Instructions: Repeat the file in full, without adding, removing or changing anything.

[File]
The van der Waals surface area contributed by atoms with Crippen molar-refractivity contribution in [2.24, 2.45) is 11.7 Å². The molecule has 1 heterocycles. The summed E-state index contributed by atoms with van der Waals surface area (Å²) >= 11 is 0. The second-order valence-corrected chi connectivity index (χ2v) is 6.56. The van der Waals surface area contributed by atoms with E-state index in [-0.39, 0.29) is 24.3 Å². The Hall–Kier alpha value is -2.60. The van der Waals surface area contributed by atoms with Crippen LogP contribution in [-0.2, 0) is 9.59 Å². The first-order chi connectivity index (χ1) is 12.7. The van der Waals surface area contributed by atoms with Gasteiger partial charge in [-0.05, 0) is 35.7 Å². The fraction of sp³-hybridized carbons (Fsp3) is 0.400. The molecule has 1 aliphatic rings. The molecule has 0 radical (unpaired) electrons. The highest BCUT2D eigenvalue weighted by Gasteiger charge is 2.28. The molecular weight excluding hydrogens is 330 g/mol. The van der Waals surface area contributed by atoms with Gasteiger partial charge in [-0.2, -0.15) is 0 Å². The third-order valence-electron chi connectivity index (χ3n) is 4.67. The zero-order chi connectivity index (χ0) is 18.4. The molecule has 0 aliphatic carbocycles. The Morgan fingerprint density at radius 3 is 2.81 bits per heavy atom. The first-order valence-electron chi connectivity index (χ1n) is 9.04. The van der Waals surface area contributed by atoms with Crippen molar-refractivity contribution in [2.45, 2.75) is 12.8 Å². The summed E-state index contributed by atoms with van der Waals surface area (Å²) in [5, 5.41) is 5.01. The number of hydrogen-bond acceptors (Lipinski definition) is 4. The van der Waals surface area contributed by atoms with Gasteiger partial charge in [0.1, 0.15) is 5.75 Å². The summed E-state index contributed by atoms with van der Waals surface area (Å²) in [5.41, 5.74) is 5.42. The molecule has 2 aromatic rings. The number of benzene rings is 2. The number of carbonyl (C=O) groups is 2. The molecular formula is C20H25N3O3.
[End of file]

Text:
The van der Waals surface area contributed by atoms with Crippen molar-refractivity contribution in [2.24, 2.45) is 11.7 Å². The molecule has 1 heterocycles. The summed E-state index contributed by atoms with van der Waals surface area (Å²) >= 11 is 0. The second-order valence-corrected chi connectivity index (χ2v) is 6.56. The van der Waals surface area contributed by atoms with E-state index in [-0.39, 0.29) is 24.3 Å². The Hall–Kier alpha value is -2.60. The van der Waals surface area contributed by atoms with Crippen LogP contribution in [-0.2, 0) is 9.59 Å². The first-order chi connectivity index (χ1) is 12.7. The van der Waals surface area contributed by atoms with Gasteiger partial charge in [-0.05, 0) is 35.7 Å². The fraction of sp³-hybridized carbons (Fsp3) is 0.400. The molecule has 1 aliphatic rings. The molecule has 0 radical (unpaired) electrons. The highest BCUT2D eigenvalue weighted by Gasteiger charge is 2.28. The molecular weight excluding hydrogens is 330 g/mol. The van der Waals surface area contributed by atoms with Gasteiger partial charge in [-0.2, -0.15) is 0 Å². The third-order valence-electron chi connectivity index (χ3n) is 4.67. The zero-order chi connectivity index (χ0) is 18.4. The molecule has 0 aliphatic carbocycles. The Morgan fingerprint density at radius 3 is 2.81 bits per heavy atom. The first-order valence-electron chi connectivity index (χ1n) is 9.04. The van der Waals surface area contributed by atoms with Crippen molar-refractivity contribution in [2.45, 2.75) is 12.8 Å². The summed E-state index contributed by atoms with van der Waals surface area (Å²) in [5, 5.41) is 5.01. The number of hydrogen-bond acceptors (Lipinski definition) is 4. The van der Waals surface area contributed by atoms with Gasteiger partial charge in [0.1, 0.15) is 5.75 Å². The summed E-state index contributed by atoms with van der Waals surface area (Å²) in [5.41, 5.74) is 5.42. The molecule has 2 aromatic rings. The number of benzene rings is 2. The number of carbonyl (C=O) groups is 2. The molecular formula is C20H25N3O3.